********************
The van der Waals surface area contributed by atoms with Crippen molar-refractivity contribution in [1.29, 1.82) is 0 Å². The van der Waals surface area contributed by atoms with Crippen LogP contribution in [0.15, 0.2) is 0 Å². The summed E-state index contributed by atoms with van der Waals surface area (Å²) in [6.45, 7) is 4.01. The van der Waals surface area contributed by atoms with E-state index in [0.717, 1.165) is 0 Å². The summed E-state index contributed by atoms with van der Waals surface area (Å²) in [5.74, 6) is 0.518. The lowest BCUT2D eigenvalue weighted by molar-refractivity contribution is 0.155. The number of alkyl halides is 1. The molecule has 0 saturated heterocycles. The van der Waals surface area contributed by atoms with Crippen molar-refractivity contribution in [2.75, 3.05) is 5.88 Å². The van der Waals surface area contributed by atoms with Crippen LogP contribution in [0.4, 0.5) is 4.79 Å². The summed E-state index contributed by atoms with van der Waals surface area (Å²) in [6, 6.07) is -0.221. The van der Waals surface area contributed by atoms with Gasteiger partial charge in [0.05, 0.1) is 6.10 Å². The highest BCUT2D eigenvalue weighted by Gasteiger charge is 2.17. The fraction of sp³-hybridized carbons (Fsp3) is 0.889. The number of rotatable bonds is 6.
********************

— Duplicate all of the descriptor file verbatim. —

The van der Waals surface area contributed by atoms with Crippen molar-refractivity contribution in [1.29, 1.82) is 0 Å². The van der Waals surface area contributed by atoms with Crippen LogP contribution in [0.15, 0.2) is 0 Å². The summed E-state index contributed by atoms with van der Waals surface area (Å²) in [6.45, 7) is 4.01. The van der Waals surface area contributed by atoms with E-state index in [0.717, 1.165) is 0 Å². The summed E-state index contributed by atoms with van der Waals surface area (Å²) in [5.74, 6) is 0.518. The lowest BCUT2D eigenvalue weighted by molar-refractivity contribution is 0.155. The number of alkyl halides is 1. The molecule has 0 saturated heterocycles. The van der Waals surface area contributed by atoms with Crippen molar-refractivity contribution in [2.75, 3.05) is 5.88 Å². The van der Waals surface area contributed by atoms with Crippen LogP contribution in [0.4, 0.5) is 4.79 Å². The summed E-state index contributed by atoms with van der Waals surface area (Å²) in [6, 6.07) is -0.221. The van der Waals surface area contributed by atoms with Gasteiger partial charge in [0.05, 0.1) is 6.10 Å². The highest BCUT2D eigenvalue weighted by Gasteiger charge is 2.17. The fraction of sp³-hybridized carbons (Fsp3) is 0.889. The number of rotatable bonds is 6.